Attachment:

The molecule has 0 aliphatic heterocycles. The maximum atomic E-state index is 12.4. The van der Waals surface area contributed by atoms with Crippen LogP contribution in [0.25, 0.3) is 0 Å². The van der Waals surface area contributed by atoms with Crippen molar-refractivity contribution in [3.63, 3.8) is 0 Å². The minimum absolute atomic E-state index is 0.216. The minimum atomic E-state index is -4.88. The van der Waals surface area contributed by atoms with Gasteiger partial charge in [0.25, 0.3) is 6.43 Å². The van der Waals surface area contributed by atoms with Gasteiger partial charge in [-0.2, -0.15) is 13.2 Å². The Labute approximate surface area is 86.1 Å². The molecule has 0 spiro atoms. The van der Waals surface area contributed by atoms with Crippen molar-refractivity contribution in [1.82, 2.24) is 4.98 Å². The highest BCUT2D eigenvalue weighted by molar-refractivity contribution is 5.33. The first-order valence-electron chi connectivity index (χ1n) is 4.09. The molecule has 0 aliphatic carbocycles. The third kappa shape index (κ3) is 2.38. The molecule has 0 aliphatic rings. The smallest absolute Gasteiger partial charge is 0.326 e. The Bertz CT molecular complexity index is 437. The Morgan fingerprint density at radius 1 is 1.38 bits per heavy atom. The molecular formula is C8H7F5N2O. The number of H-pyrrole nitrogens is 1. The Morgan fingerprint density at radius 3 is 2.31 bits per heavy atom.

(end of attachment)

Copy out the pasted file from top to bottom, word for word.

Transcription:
The molecule has 0 aliphatic heterocycles. The maximum atomic E-state index is 12.4. The van der Waals surface area contributed by atoms with Crippen LogP contribution in [0.25, 0.3) is 0 Å². The van der Waals surface area contributed by atoms with Crippen molar-refractivity contribution in [3.63, 3.8) is 0 Å². The minimum absolute atomic E-state index is 0.216. The minimum atomic E-state index is -4.88. The van der Waals surface area contributed by atoms with Gasteiger partial charge in [0.25, 0.3) is 6.43 Å². The van der Waals surface area contributed by atoms with Gasteiger partial charge in [-0.2, -0.15) is 13.2 Å². The Labute approximate surface area is 86.1 Å². The molecule has 0 spiro atoms. The van der Waals surface area contributed by atoms with Crippen molar-refractivity contribution in [1.82, 2.24) is 4.98 Å². The highest BCUT2D eigenvalue weighted by molar-refractivity contribution is 5.33. The first-order valence-electron chi connectivity index (χ1n) is 4.09. The molecule has 0 aliphatic carbocycles. The third kappa shape index (κ3) is 2.38. The molecule has 0 aliphatic rings. The smallest absolute Gasteiger partial charge is 0.326 e. The Bertz CT molecular complexity index is 437. The Morgan fingerprint density at radius 1 is 1.38 bits per heavy atom. The molecular formula is C8H7F5N2O. The number of H-pyrrole nitrogens is 1. The Morgan fingerprint density at radius 3 is 2.31 bits per heavy atom.